On a personal level, I promised to serve English speakers throughout Israel and am proud that my Knesset office became the address for English-speaking immigrants regardless of whether they supported Yesh Atid or not. My staff was hard at work on daily basis fielding emails and phone calls from English speakers who needed help in a wide array of areas, and we certainly look forward to continue doing the same in the next Knesset. Aside from helping English-speaking immigrants on a personal level, I was able to challenge the system and make changes in other areas to ease the transition into Israeli life, including making it easier to obtain a driver’s license and a more user-friendly process for nurses to get a license to work in Israel.
Soon after being sworn into office the Knesset turned to me to get involved with parliament- to-parliament diplomacy.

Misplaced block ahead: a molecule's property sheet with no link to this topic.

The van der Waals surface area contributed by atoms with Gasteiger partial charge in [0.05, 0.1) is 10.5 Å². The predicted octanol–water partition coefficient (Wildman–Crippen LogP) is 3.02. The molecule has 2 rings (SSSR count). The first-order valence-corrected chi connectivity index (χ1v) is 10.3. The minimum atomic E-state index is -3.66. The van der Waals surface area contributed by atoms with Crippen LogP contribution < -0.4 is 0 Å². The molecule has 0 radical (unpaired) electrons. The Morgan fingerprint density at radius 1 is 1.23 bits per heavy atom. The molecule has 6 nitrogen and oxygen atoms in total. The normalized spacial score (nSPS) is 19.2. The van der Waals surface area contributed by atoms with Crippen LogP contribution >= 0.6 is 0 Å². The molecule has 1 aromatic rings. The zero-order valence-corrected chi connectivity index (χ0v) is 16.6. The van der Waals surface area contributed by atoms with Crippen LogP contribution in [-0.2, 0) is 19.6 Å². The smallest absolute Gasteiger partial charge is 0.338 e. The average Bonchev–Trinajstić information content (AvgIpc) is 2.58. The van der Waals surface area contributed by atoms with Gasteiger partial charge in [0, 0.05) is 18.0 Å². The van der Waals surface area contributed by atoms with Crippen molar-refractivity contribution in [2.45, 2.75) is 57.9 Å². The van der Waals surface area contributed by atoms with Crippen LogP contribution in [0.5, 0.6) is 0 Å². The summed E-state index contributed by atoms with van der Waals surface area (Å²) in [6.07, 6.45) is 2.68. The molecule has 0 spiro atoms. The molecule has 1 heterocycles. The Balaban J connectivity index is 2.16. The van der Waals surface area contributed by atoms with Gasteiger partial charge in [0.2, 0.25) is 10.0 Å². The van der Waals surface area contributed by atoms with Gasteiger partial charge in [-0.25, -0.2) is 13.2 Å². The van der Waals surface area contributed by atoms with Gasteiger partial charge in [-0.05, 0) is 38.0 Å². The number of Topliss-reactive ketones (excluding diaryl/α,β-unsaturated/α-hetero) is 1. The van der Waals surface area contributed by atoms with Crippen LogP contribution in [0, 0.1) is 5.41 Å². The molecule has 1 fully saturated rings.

This included hosting delegations in the Knesset and traveling to other countries to make the case for Israel. I am proud to have played a role in strengthening Israel’s position and relationship among members of parliament in South Africa, Hungary, Germany, Britain, France and Denmark. As an active member of the Knesset Christian Allied Caucus, I worked to strengthen and earn support for Israel from Christian communities throughout the world.
On the legislative front, I worked hard to sponsor legislation relating to religion and state with a focus on solving the tragedy of agunot (“chained wives”) in Israel, improving public health, care for the environment, and preventing the suffering of animals. These bills are in various stages of the legislative process and I look forward to bringing them to final passage after we return to the Knesset following the election.
As I travel around the country and explain to voters what Yesh Atid has accomplished in just a year and eight months and what I have been able to achieve as the only native English speaker in the Knesset, I am filled with excitement and enthusiasm regarding how much we will be able to do with a full four-year term.The writer is an MK for Yesh Atid.